9. Capture ideas as they come
Your employees can get useful ideas at times when they are not expecting them. Creativity is unpredictable and pops up when we least expect it and you have to be ready catch it right away. Tell your employees that they often think creatively without being aware of it. Many ideas pass their thoughts, but without being allowing to grow. Encourage them to always listen to those thoughts and to keep notes on everything that pops up, wherever it does so and not just at work. It's not uncommon for a solution to pop up when you have stopped thinking actively about the problem.

10. It must be worthwhile
Your employees need to know that you and the company really encourages them to be creative. For example, introduce an incentive system that rewards good ideas. Because your employees have no obligation to be creative, you need to show that it always pays off to be creative. The ideas that don't lead to anything can be rewarded with different types of low cost rewards. The ideas that do result in improvements should be felt in their next payment in a very real way.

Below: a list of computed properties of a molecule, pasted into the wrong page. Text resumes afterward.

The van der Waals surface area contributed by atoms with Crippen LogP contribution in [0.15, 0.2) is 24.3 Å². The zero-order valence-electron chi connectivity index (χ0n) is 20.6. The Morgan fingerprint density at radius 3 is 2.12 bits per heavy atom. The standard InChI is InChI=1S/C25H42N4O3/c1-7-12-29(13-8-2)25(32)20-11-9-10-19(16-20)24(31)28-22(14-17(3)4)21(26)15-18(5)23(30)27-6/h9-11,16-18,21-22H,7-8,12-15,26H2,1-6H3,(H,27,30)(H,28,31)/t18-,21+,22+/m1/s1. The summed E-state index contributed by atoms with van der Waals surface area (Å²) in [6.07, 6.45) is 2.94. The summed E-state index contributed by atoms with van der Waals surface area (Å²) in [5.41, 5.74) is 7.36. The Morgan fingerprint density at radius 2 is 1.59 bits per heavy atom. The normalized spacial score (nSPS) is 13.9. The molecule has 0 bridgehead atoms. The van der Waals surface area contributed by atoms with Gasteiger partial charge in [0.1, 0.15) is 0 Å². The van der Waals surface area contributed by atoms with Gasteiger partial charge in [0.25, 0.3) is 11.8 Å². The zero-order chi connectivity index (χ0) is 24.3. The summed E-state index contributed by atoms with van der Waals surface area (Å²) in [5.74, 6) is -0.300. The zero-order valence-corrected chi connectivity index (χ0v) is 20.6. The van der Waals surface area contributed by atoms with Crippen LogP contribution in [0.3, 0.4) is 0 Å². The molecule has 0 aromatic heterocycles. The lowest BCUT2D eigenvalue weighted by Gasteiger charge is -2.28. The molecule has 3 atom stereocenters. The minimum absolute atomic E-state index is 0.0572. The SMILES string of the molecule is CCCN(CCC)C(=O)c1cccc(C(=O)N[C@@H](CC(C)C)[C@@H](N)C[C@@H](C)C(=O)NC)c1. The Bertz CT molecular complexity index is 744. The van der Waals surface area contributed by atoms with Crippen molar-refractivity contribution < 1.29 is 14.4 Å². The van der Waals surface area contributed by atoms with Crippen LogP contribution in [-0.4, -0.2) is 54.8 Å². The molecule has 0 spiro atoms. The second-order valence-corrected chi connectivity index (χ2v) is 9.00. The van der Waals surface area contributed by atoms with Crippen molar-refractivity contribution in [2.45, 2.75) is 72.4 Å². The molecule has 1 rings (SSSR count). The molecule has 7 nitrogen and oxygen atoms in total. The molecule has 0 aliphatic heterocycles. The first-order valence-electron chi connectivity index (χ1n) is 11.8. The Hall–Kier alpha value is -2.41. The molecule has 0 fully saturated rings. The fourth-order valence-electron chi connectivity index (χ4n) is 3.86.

About the author

Stefan Ekberg has worked in marketing for small business for 20 years and has written around 30 books on how small business owners can market themselves with limited resources. . In 2012 Stefan was nominated as Entrepreneur of the Year in Stockholm.

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"The 5 minute marketer" - the book